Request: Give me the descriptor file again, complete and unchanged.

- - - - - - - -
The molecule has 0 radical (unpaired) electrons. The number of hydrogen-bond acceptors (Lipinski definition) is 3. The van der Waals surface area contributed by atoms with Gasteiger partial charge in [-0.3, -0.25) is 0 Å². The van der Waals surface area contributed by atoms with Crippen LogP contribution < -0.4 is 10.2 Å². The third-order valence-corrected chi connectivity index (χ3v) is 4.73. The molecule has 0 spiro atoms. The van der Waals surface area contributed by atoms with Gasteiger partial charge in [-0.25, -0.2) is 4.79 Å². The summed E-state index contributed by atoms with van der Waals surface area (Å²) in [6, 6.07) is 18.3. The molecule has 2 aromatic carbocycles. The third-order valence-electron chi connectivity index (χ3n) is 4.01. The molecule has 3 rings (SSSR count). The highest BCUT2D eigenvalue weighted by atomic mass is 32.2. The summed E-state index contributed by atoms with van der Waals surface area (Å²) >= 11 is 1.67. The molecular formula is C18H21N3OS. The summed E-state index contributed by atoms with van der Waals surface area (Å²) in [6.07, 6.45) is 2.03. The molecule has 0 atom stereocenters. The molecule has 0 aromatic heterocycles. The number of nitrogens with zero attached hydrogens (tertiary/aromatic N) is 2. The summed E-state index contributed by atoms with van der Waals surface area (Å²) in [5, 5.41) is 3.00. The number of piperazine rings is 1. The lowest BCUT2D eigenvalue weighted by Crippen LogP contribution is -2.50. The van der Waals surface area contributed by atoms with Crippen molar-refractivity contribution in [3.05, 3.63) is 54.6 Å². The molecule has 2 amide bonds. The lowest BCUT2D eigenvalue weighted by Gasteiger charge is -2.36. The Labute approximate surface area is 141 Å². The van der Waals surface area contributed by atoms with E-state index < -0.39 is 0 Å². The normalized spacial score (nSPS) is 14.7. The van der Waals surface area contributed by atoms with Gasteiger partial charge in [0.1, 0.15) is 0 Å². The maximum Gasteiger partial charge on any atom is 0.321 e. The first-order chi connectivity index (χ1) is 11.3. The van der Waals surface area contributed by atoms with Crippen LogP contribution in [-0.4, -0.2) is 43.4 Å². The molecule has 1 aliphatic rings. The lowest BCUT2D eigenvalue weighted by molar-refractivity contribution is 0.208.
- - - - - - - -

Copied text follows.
The molecule has 0 radical (unpaired) electrons. The number of hydrogen-bond acceptors (Lipinski definition) is 3. The van der Waals surface area contributed by atoms with Gasteiger partial charge in [-0.3, -0.25) is 0 Å². The van der Waals surface area contributed by atoms with Crippen LogP contribution < -0.4 is 10.2 Å². The third-order valence-corrected chi connectivity index (χ3v) is 4.73. The molecule has 0 spiro atoms. The van der Waals surface area contributed by atoms with Gasteiger partial charge in [-0.25, -0.2) is 4.79 Å². The summed E-state index contributed by atoms with van der Waals surface area (Å²) in [6, 6.07) is 18.3. The molecule has 2 aromatic carbocycles. The third-order valence-electron chi connectivity index (χ3n) is 4.01. The molecule has 3 rings (SSSR count). The highest BCUT2D eigenvalue weighted by atomic mass is 32.2. The summed E-state index contributed by atoms with van der Waals surface area (Å²) >= 11 is 1.67. The molecular formula is C18H21N3OS. The summed E-state index contributed by atoms with van der Waals surface area (Å²) in [6.07, 6.45) is 2.03. The molecule has 0 atom stereocenters. The molecule has 0 aromatic heterocycles. The number of nitrogens with zero attached hydrogens (tertiary/aromatic N) is 2. The summed E-state index contributed by atoms with van der Waals surface area (Å²) in [5, 5.41) is 3.00. The number of piperazine rings is 1. The lowest BCUT2D eigenvalue weighted by Crippen LogP contribution is -2.50. The van der Waals surface area contributed by atoms with Crippen molar-refractivity contribution in [3.05, 3.63) is 54.6 Å². The molecule has 2 amide bonds. The lowest BCUT2D eigenvalue weighted by Gasteiger charge is -2.36. The Labute approximate surface area is 141 Å². The van der Waals surface area contributed by atoms with E-state index < -0.39 is 0 Å². The normalized spacial score (nSPS) is 14.7. The van der Waals surface area contributed by atoms with Gasteiger partial charge in [0.1, 0.15) is 0 Å². The maximum Gasteiger partial charge on any atom is 0.321 e. The first-order chi connectivity index (χ1) is 11.3. The van der Waals surface area contributed by atoms with Crippen LogP contribution in [-0.4, -0.2) is 43.4 Å². The molecule has 1 aliphatic rings. The lowest BCUT2D eigenvalue weighted by molar-refractivity contribution is 0.208.